Outer Banks photographer Linda Porter has a show on exhibit at Glenn Eure’s Ghost Fleet Gallery in Nags Head through June. Visitors will view a varied collection of photographs that includes flora, fauna, people and landscapes.

Porter is a well-known Outer Banks cosmetologist who came to photography when her salon of 22 years was destroyed by Hurricane Isabel. She attempted to restart her business, but she didn’t have much success.

Porter turned toward the camera and began experimenting with light and composition, eventually enrolling at Rocky Mountain School of Photography in Montana, where she studied the digital medium. A year-and-a-half later, she returned to doing hair and, eventually, reopened Sheer Genius in a new location.

Nature is Porter’s muse, as well as travel, and kayaking. She loves spending time in her digital darkroom where she creates fresh images, often saturated by vibrant color. Porter also frames her own images.

Her current exhibit, “To Your Eyes,” is a meditative collection with a bit of smile-producing humanity thrown in the mix.

Twenty images quietly call out to the viewer in the intimate West Wing alcove. This includes mallards in a sea of grass edging a waterline, water fowl spreading wings in a dance, and an egret perched on an aging, textural branch contrasting beautifully with the bird’s white, delicate feathers. The latter image is also a study in subtleties. The leafless, meandering limb floats across a blue-gray sky patterned with barely noticeable clouds. The pose of the bird adds an unusual touch to this well-known subject. It’s back faces the viewer with its head slightly tucked in an intimate gesture.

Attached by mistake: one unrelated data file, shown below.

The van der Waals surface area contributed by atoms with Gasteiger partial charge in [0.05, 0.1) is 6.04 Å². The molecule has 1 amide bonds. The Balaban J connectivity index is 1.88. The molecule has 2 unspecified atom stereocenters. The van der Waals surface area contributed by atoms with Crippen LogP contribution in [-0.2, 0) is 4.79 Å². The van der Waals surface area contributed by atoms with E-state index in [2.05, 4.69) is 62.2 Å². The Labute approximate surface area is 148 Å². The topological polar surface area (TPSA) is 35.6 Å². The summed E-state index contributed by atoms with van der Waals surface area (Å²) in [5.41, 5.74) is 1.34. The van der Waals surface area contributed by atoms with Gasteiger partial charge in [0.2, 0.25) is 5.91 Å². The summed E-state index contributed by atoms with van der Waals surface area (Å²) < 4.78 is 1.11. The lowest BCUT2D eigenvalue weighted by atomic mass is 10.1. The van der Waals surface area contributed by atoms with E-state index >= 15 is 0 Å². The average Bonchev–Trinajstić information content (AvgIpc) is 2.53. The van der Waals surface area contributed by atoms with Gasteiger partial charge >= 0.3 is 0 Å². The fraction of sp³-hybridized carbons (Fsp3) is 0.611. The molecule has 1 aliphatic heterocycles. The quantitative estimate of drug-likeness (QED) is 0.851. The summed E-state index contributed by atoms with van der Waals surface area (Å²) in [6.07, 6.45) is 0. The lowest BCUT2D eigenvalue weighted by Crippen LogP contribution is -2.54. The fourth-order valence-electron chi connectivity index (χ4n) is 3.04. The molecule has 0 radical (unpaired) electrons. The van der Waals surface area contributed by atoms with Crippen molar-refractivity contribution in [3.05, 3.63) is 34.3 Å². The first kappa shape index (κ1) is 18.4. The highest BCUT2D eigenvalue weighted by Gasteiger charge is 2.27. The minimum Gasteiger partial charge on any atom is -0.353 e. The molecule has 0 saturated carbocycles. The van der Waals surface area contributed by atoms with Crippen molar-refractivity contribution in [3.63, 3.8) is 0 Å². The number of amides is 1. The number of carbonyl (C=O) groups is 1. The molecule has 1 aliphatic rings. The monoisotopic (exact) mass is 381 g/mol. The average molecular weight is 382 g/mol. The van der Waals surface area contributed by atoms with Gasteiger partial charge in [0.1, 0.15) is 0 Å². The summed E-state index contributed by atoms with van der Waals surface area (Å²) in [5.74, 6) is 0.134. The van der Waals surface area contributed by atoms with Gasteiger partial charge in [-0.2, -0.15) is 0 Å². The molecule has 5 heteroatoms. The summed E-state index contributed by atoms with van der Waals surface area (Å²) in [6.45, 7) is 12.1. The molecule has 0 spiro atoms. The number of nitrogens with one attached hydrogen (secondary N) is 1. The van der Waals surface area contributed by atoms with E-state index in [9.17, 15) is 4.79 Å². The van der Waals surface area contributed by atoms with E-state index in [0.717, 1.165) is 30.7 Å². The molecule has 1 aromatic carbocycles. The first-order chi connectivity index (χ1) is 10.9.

Of note is a series of images called “Antelope Canyon.” These depict rock caverns graced by light, shadow, form and color. The hues move from pale pink to red, red violet, orange and brown. The forms and light refractions Porter captured work with light and darkness to create a poetic, cavernous flow. It’s almost as if she transforms the solid rock into dancing water.

A series of florals dot the gallery walls, including a camelia, fox glove, daffodil, and irises. "Juicy" and "velvety" would be good words to describe the petals of these beauties that emit warmth, delicacy, vitality and rich color. From deep purple or yellow and white irises to a blushing pink camelia, the botanical portraits reinforce the magnificence of flowers.

A landscape and waterscape Porter included support her love of nature, light and color. “Raptor Point features a marsh with a stand of silhouetted trees that contrast. An intense orange sunset streaks across a greyish purple and blue sky. Strata’s of light and dark play across the picture plane ending up forming a reflective image.

Porter’s waterscape, “Reflections,” is almost an abstract study of color. An organic horizon of flame red crosses a body of water that appears as soft lines of color that moves from orange and white into pale blue to dark blue. Ironically, the lush, exciting color scene gives one a sense of complete silence. It’s a dream of a photograph.

Also, in the mix are two portraits of senior women: Betty Lou and Emma Jean. One is dolled up with intense make-up, huge daisy earrings and a coquettish. The other wears a bright red patterned dress, broad rimmed hat and sits with a profile view radiating pure joy.

Porter’s exhibit is an eclectic mix that showcases an understanding of color and light — muses that have been luring photographers for centuries. Her subjects are varied providing something for everyone.

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